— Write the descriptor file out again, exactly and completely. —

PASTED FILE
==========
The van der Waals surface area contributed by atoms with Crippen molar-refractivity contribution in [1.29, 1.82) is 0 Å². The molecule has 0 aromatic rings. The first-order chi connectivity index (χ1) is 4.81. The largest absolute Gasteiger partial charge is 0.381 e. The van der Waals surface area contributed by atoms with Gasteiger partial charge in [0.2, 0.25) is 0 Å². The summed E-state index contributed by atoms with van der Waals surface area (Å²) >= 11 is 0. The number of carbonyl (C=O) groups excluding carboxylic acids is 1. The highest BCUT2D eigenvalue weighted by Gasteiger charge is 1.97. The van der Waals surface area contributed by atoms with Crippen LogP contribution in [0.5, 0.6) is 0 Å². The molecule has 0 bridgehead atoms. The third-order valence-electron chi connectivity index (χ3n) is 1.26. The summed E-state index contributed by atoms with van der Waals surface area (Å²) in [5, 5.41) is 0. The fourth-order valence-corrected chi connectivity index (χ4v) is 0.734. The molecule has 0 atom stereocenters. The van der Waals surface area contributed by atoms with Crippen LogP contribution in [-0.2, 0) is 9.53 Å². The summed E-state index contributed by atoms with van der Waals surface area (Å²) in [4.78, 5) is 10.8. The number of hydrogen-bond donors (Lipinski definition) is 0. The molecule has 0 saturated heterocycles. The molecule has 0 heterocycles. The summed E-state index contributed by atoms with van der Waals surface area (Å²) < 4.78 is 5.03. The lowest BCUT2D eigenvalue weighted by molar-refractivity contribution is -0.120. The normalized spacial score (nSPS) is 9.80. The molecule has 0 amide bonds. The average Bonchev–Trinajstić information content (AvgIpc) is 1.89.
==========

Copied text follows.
The van der Waals surface area contributed by atoms with Crippen molar-refractivity contribution in [1.29, 1.82) is 0 Å². The molecule has 0 aromatic rings. The first-order chi connectivity index (χ1) is 4.81. The largest absolute Gasteiger partial charge is 0.381 e. The van der Waals surface area contributed by atoms with Gasteiger partial charge in [0.2, 0.25) is 0 Å². The summed E-state index contributed by atoms with van der Waals surface area (Å²) >= 11 is 0. The number of carbonyl (C=O) groups excluding carboxylic acids is 1. The highest BCUT2D eigenvalue weighted by Gasteiger charge is 1.97. The van der Waals surface area contributed by atoms with Crippen LogP contribution in [0.5, 0.6) is 0 Å². The molecule has 0 bridgehead atoms. The third-order valence-electron chi connectivity index (χ3n) is 1.26. The summed E-state index contributed by atoms with van der Waals surface area (Å²) in [5, 5.41) is 0. The fourth-order valence-corrected chi connectivity index (χ4v) is 0.734. The molecule has 0 atom stereocenters. The van der Waals surface area contributed by atoms with Crippen LogP contribution in [-0.2, 0) is 9.53 Å². The summed E-state index contributed by atoms with van der Waals surface area (Å²) in [4.78, 5) is 10.8. The number of hydrogen-bond donors (Lipinski definition) is 0. The molecule has 0 saturated heterocycles. The molecule has 0 heterocycles. The summed E-state index contributed by atoms with van der Waals surface area (Å²) < 4.78 is 5.03. The lowest BCUT2D eigenvalue weighted by molar-refractivity contribution is -0.120. The normalized spacial score (nSPS) is 9.80. The molecule has 0 amide bonds. The average Bonchev–Trinajstić information content (AvgIpc) is 1.89.